Many times in entertainment, a sequel can be viewed as career suicide; especially if the original is lauded as a groundbreaking piece of work. Known for his intricate and unique instrumentals, Ski Beatz bypassed any ill-conceived thought of choosing a different title for his new album. The tenured producer decided to stare adversity in the face by naming the project 24 Hour Karate School Part 2, the follow-up to last year’s mighty impressive audio martial arts lesson.
Anytime an album assumes the suffix “part two,” the right for comparison remains wide open. Where last year’s album boasted the ambiance of a project that was created through continuity and in-studio chemistry, Ski unfortunately appears to throw this album together with sparse instrumentation like finger snaps, aimless congos and subpar R&B singers. The herky-jerky intro “Metabollic” featuring Locksmith, while having some entertaining moments, was an uninspired way to kick off what was intended a sonically-inspired album. Even the generally-reliable Stalley disappoints with “Larry Bird” as it clocks in at a shade over a minute and a half. However, one of the LP’s lowest moments boast one of its more ironic titles. Cassidy’s “Majesty” (probably better off called “Jester”) adds further proof that The Hustla’s window of opportunity has long since passed. Spiritless punchlines like “You not a thug, you in love with ya man/You a jerk off, like making love to your hand” and a painfully basic organ scale get in Cass’ own way as he attempts to convince anyone who’ll listen that he is still one of the game’s premiere talents.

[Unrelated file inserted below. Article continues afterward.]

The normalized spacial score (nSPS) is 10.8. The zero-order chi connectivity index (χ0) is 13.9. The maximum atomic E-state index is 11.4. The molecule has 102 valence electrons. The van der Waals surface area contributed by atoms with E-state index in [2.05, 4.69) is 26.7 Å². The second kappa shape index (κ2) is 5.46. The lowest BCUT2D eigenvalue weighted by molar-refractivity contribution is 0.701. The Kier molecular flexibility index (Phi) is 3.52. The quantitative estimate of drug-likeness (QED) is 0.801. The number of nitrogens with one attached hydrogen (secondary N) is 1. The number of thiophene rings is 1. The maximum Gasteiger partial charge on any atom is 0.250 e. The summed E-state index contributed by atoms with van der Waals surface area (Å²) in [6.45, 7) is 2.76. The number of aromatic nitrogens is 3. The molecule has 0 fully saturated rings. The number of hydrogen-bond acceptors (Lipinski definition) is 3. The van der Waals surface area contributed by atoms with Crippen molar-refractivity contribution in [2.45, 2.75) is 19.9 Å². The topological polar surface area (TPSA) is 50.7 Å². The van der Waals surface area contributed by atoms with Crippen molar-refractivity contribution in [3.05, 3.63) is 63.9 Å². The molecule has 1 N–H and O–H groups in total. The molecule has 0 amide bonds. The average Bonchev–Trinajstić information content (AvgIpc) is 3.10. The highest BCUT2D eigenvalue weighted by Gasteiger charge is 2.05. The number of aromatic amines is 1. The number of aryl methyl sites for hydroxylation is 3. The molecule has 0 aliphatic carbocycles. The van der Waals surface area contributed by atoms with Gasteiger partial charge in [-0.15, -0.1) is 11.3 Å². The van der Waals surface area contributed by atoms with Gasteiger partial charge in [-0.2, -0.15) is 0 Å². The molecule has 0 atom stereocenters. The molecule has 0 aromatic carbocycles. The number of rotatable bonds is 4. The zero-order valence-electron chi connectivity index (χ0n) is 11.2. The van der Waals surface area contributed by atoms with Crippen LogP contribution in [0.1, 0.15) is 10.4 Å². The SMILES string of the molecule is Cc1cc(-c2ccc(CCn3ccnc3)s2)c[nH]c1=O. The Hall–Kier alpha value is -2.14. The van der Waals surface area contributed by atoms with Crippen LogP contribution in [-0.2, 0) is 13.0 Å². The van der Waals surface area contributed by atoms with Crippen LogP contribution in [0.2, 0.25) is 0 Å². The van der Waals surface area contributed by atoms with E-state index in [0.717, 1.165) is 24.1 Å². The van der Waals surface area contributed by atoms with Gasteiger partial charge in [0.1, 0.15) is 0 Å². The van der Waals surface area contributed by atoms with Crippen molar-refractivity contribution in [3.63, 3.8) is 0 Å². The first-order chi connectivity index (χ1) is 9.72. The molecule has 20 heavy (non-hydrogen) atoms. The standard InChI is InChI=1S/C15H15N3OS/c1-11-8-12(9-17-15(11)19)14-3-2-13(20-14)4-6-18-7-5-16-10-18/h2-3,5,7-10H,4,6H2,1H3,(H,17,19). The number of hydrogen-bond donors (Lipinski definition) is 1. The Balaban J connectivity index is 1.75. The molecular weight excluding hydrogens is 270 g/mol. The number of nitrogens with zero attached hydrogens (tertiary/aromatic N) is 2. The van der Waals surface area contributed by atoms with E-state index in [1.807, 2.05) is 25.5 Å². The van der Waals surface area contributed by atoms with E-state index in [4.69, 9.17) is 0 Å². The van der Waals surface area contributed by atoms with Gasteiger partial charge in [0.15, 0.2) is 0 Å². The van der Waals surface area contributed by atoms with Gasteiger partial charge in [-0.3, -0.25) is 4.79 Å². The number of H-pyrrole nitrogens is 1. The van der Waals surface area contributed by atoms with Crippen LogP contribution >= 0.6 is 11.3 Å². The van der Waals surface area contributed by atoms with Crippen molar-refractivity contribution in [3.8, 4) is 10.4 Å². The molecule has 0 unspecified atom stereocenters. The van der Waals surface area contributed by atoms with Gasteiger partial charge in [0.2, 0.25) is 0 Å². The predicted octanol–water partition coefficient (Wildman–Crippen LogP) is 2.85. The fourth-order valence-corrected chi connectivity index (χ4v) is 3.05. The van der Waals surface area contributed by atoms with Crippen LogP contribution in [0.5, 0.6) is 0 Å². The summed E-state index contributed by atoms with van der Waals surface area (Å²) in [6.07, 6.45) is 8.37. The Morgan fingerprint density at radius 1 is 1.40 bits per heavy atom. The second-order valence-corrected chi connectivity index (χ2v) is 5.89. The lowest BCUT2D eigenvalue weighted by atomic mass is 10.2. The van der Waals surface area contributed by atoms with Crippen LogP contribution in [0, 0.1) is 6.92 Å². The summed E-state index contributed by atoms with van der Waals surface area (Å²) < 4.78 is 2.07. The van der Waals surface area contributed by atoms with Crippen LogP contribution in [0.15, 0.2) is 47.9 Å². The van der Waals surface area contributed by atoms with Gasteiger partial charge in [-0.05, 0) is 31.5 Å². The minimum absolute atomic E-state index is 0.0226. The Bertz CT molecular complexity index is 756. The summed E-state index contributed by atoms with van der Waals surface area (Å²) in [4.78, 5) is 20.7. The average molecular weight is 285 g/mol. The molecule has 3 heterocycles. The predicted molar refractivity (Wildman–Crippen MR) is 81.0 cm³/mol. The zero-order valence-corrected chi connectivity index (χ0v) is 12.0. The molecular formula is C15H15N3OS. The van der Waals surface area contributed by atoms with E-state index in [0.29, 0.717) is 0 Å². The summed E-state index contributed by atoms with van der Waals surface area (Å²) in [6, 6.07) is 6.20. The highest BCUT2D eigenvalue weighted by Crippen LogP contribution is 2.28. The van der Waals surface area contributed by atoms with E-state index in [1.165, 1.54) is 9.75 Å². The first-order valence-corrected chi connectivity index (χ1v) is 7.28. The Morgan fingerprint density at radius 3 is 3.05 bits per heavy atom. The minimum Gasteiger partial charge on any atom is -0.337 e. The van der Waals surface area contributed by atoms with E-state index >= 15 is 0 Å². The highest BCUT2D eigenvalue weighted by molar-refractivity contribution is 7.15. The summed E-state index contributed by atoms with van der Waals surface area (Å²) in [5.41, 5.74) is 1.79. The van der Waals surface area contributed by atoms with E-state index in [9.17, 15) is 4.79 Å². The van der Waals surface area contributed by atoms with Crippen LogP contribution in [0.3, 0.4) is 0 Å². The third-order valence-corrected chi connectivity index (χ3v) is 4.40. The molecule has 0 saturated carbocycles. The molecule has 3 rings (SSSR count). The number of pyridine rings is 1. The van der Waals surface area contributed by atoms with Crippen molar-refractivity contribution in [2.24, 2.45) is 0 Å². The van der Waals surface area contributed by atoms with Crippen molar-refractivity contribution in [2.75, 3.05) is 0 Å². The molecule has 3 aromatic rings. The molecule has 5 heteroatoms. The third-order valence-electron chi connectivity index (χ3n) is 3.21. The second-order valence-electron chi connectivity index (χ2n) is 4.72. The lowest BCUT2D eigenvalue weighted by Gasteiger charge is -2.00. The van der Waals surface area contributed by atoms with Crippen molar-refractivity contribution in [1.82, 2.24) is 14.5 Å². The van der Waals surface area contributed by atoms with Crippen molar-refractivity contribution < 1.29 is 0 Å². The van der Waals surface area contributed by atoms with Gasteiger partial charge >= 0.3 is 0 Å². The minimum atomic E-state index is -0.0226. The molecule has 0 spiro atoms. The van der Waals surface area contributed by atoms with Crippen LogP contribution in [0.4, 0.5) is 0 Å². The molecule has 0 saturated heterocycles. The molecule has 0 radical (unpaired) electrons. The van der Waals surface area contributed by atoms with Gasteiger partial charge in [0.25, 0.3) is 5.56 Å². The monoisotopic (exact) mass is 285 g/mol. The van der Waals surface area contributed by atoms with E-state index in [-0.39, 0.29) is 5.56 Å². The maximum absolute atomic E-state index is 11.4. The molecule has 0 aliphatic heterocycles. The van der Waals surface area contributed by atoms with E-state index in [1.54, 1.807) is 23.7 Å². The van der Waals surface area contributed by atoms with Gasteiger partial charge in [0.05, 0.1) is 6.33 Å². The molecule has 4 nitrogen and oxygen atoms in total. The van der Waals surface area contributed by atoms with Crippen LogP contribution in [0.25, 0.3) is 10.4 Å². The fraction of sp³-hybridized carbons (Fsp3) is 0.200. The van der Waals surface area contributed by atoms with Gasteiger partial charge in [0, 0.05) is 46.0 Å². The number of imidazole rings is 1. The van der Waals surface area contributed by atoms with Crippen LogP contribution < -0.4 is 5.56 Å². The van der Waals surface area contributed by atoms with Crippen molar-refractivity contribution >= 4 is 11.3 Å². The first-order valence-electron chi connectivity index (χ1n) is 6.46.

On the plus side, Freddie Gibbs and Da$h both bring notable and replay-worthy tracks with “Illegal” and “High Score,” respectively. And maybe that was the most telling aspect of the album. It should come as no surprises that when Ski’s beats sounded focused and tailor made, so do the verses from said artists. Even the dark and suprisingly mysterious “Cotton Candy” from Sir Michael Rocks helped do something not seen often on 24HKS2: push the envelope and provide a different sound from what’s normally heard from the Cool Kid.
Like 90% of what’s released these days, Ski Beatz’s sequel has its valleys and peaks. Far from the worst album of the year, fans of the producer should not hold hopes of seeing this praised as one 2011’s better projects when those year-end lists begin to emerge in December; for reasons no more apparent than pulling a rush job on a brand he so powerfully broadcast in its debut. When it comes to Ski Beatz, listeners have conditioned themselves for black belt-style dojo lessons. 24 Hour Karate School Part 2 is more of a blue belt effort.
Label: DD172/BluRoc Records | Producers: Ski Beatz